The Duff would make John Hughes smile. With its mixture of wit, teen friendly situations, and heart, The Duff feels like something that might have come out of Hughes' '80s playbook. Although the film understands its target audience, its appeal is by no means limited to teenagers. The screenplay, credited to Josh A. Cagan from a novel by Kody Keplinger, is a loose reimagining of Pygmalion. It's the kind of film that could connect with high school girls in 2015 the way Mean Girls did for those of the previous generation.
"DUFF" stands for "Designated Ugly Fat Friend" and is meant to refer to the least attractive member of any clique. Pretty girls, the film argues, often like to hang out with someone plain as a means of enhancing their desirability. DUFFs serve as "gatekeepers." Because they are more approachable, people wanting to date their friends come to them to get an "in." For the DUFF, playing this role offers an opportunity to be part of a popular crowd by association.
Mae Whitman's Bianca is this movie's DUFF. She's smart, sassy, and a geek. Her best friends are Jess (Skyler Samuels) and Casey (Bianca A. Santos). The three are inseparable, but only two play roles in guys' (wet) dreams. Bianca has a huge crush on musician-type Toby (Nick Eversman) but she gets so tongue-tied any time she has an opportunity for a conversation that the chance of ever dating him is remote at best. She's perfectly comfortable with being Jess and Casey's DUFF until her neighbor (and the captain of the football team), Wesley (Robbie Amell), bluntly defines her situation. After that, her life - especially her social life - goes into a free-fall. Eventually, she makes a deal with Wesley - in return for her helping him pass science, he will teach her the finer points of being popular, making her over so she feels comfortable approaching Toby.
For the most part, the script eschews the juvenile silliness we have come to associate with high school-based motion pictures. (The exceptions are over-the-top sequences that present a teacher, played by The Hangover's Ken Jeong, and the principal as cartoonish.) For the protagonist in a genre that thrives on recycling stereotypes, Bianca is extraordinarily well developed. Although she has a quick mind and sharp tongue, several scenes show her in a vulnerable state - one of which illustrates how painful cyberbullying can be. This episode, which presents her as pushing forward when it would be easier to crawl up into a ball, displays a strength of personality it's impossible not to root for - and having a rooting interest for the protagonist is important in any romantic comedy.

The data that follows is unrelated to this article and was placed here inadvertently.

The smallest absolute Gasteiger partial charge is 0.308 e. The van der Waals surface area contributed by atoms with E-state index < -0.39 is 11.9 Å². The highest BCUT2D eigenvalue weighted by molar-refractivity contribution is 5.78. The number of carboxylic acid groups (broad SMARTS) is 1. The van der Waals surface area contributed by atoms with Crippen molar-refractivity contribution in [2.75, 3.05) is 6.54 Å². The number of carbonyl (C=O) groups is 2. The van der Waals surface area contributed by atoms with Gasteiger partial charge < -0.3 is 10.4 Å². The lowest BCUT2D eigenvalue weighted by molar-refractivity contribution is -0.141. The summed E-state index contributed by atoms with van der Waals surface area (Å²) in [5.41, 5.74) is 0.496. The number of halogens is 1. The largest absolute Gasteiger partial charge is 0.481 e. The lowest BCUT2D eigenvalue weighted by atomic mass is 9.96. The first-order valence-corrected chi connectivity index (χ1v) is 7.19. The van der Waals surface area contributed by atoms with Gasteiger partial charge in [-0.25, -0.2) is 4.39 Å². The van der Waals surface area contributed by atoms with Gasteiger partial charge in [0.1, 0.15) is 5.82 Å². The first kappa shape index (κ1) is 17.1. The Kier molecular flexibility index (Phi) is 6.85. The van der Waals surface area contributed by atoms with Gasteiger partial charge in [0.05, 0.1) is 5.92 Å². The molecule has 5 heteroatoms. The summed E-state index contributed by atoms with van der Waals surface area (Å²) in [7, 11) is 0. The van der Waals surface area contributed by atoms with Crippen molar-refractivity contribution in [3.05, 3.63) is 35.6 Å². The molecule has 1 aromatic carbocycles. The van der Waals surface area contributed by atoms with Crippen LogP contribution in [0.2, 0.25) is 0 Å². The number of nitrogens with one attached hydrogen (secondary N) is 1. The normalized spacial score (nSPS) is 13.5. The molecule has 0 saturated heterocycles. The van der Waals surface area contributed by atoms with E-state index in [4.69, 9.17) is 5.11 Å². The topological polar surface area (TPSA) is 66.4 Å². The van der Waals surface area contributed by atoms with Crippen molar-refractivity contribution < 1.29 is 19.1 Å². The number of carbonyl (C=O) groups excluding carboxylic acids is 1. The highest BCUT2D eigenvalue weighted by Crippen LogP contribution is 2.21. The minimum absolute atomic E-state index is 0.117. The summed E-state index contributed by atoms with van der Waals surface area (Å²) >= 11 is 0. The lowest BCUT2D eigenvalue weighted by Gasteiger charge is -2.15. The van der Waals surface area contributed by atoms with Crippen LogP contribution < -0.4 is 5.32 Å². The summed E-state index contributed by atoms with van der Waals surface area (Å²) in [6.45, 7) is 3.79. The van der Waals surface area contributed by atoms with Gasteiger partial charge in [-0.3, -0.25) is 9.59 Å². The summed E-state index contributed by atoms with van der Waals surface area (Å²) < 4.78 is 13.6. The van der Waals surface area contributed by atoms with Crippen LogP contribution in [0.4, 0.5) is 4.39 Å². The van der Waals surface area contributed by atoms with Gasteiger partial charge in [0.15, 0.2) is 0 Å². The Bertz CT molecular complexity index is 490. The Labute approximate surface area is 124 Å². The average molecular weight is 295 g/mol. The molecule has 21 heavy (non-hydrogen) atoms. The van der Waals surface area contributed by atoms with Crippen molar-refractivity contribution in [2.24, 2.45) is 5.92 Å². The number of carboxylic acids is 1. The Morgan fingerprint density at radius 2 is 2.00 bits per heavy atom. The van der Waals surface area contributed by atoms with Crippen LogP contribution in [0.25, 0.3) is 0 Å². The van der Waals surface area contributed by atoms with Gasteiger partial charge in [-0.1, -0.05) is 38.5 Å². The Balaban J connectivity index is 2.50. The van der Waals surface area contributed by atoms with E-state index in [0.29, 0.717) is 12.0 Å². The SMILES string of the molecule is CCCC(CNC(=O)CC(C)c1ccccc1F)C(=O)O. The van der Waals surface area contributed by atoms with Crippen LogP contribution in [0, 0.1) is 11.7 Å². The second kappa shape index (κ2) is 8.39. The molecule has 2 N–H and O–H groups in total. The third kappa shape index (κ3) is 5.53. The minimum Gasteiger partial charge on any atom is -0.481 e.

Ultimately, that's what this is: a traditional high school romance where everyone in the audience knows which two characters are destined for each other. It's so obvious that Bianca and Wesley will be locking lips by the end of the film that such a revelation doesn't warrant a spoiler designation. This is, after all, feel-good wish fulfillment and any other ending would meet with venomous viewer disapproval. As with any romantic comedy, the trip is more important than the destination and The Duff makes the wise decision of allowing Bianca and Wesley to share the screen frequently - a key element in cementing their attraction and displaying their chemistry.
With the exceptions of Allison Janney (as Bianca's mother) and Ken Jeong, the cast is populated by young actors ranging in age between 17 and 26. The best of these is Mae Whitman, best known for her role on TV's "Parenthood" (and for voice work on the animated "Teenage Mutant Ninja Turtles"), who shows depth and range, providing a self-aware, fully realized Bianca. She is capably matched by Robbie Amell, although one suspects his six-pack had something to do with his casting. The least impressive of the bunch is Disney girl Bella Thorne, whose scenery-chewing as uber-bitch Madison occasionally mutes The Duff's charm.
The Duff isn't just an enjoyable February movie; it would be enjoyable regardless of the time of year in which it was released. To be sure, it's standard-order high school romantic fluff but it pushes all the right buttons, is capably brought to the screen (by first-time feature director Ari Sandel), and oozes feel-good without making the viewer want to throw up. Although perhaps not as edgy as Mean Girls (and certainly nowhere close to Heathers territory), the movie has enough to offer that one doesn't have to be a teenage girl to enjoy the journey.
Â© 2015 James Berardinelli